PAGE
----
After spending 6 months monitoring over 600 banner and pop-up ads on UK websites, the ASA arrived at some startling findings.
Topic: Advertising on-line
Who: The Advertising Standards Authority
When: April 2003
The Advertising Standards Authority ("ASA") is the independent body that endorses and administers the British Code of Advertising, Sale Promotion and Direct Marketing ("the CAP Code") that applies to non-broadcast marketing communications. In April 2003 it published the results of its first survey into the compliance with the CAP Code of internet banner and pop up advertisements.
357 banner advertisements and 264 pop-up advertisements that appeared within a representative sample of UK websites between 1 July 2002 and 31 December 2002 were assessed.
The objectives of the survey were (1) to assess compliance rates for banner and pop up ads appearing within a representative sample of UK websites, (2) if necessary, to contact the marketers responsible for advertisements that broke the codes and obtain their assurance that they will amend their advertising, (3)to identify any potential problem areas either by category or medium and ascertain whether further action was appropriate and (4) as part of on-going compliance work, to act as a deterrent to bad practice and an encouragement to good practice.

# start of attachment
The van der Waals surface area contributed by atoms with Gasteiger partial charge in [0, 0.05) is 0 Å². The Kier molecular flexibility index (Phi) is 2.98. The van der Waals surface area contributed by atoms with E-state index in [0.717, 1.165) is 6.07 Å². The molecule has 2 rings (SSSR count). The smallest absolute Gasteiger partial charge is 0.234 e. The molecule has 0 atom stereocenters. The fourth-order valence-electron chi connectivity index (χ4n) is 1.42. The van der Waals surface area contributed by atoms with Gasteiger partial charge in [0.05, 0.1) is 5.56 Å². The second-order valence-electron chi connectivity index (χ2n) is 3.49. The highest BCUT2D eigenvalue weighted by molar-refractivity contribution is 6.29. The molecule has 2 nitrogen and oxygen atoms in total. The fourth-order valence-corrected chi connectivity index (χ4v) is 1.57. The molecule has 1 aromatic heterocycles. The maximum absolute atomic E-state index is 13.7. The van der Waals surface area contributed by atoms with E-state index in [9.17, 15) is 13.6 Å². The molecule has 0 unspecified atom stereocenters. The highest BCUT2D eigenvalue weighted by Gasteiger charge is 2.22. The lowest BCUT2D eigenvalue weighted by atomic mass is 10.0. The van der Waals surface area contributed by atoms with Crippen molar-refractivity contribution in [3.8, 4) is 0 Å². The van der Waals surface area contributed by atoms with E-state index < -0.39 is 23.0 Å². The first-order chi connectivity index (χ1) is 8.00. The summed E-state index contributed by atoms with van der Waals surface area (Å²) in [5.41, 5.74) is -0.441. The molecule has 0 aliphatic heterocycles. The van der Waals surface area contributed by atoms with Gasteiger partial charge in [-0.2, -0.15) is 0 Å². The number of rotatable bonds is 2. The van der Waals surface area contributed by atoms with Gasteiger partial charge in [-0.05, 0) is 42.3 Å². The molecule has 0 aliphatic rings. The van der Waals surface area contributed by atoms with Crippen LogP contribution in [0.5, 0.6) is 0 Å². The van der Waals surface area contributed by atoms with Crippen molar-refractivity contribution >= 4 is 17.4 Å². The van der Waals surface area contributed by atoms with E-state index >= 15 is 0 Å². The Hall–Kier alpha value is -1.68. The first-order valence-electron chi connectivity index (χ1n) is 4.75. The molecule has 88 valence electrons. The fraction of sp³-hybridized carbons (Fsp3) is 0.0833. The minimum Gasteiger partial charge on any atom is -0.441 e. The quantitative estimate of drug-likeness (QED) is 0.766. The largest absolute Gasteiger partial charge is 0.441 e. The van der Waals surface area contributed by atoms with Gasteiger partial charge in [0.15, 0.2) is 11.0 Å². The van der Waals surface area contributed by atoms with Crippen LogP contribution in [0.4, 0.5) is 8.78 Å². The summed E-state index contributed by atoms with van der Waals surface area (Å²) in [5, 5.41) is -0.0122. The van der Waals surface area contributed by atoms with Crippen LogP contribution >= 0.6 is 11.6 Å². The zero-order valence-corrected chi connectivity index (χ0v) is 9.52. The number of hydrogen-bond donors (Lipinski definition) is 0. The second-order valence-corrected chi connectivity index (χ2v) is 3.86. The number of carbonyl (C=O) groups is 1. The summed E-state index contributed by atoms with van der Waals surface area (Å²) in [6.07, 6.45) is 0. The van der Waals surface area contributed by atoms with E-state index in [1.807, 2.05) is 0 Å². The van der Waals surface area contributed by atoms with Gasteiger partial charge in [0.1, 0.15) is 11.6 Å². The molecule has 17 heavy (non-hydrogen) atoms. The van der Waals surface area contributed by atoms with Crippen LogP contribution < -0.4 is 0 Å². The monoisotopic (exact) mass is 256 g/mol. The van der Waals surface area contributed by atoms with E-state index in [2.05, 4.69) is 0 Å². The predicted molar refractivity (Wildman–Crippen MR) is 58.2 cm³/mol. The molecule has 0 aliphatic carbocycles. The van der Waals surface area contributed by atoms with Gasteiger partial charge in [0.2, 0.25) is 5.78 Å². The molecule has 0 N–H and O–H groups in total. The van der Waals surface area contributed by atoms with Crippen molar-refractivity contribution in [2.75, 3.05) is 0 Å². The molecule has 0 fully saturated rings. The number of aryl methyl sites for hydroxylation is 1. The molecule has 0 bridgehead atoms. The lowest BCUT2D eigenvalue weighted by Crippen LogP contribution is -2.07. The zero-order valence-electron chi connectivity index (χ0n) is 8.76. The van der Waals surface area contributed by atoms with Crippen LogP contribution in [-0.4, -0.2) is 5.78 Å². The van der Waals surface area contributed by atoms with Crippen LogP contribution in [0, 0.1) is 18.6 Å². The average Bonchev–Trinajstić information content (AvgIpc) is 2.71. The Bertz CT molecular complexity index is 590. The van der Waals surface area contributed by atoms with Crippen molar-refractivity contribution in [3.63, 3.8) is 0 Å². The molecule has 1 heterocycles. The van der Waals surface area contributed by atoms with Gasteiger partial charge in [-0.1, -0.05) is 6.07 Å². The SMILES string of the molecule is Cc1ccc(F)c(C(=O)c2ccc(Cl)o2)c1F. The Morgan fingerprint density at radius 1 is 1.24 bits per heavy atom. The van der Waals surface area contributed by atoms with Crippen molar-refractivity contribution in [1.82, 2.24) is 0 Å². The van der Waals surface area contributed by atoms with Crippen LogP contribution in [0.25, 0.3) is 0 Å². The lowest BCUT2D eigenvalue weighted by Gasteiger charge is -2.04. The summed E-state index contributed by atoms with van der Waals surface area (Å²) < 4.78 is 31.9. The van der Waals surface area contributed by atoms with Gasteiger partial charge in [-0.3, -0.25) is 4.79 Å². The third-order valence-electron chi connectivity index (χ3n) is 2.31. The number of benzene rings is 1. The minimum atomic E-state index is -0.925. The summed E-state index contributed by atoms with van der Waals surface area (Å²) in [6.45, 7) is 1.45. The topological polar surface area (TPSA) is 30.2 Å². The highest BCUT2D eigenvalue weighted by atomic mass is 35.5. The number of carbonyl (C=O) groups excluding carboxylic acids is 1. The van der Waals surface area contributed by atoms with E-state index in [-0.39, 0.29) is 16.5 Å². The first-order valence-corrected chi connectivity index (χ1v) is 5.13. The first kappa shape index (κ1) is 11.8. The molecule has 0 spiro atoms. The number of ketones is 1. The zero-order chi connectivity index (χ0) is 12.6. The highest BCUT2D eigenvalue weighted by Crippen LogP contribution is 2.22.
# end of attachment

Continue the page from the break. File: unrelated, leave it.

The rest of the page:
The advertisements surveyed were categorised as either compliant with the CAP Code, in breach of the CAP Code or "questionable". "Questionable" was the assessment if it was felt that the advertisers might have had difficulty in providing evidence to support particular claims, the advertisement might have appeared on an inappropriate website or because only the ASA Council could provide a definitive decision.
In the event, only one advertisement was held to breach the Code (a compliance rate of 99%) whilst a further 37 were regarded as "questionable", a compliance rate of 94%.
The leisure sector was the biggest in the survey with 108 advertisements, comprising 30.5% of the entire sample and including products ranging from ads for films, online auction sights, competitions and give-aways, clubs, introduction agencies, on-line betting and gaming sites.
This sector had the highest number of "questionable advertisements" at 18 and all but one of the "questionable" banner ads were for betting and gaming websites. These appeared on websites that could appeal to people under the age of 18, potentially breaching clause 56.4 of the CAP Code. This states that no medium should be used to advertise betting and gaming if more than 25% of its audience is under 18 years of age. The websites in which those ads appeared included well-known Internet search engine home pages, on-line football chat and information sites, Premier League football team home pages, popular sporting websites and on-line games and competitions websites.
The remaining "questionable" advertisement in this sector was for a punch bag and was considered to be "questionable" under clause 11.1 of the CAP Code because some viewers might interpret the advertisement as condoning anti-social behaviour.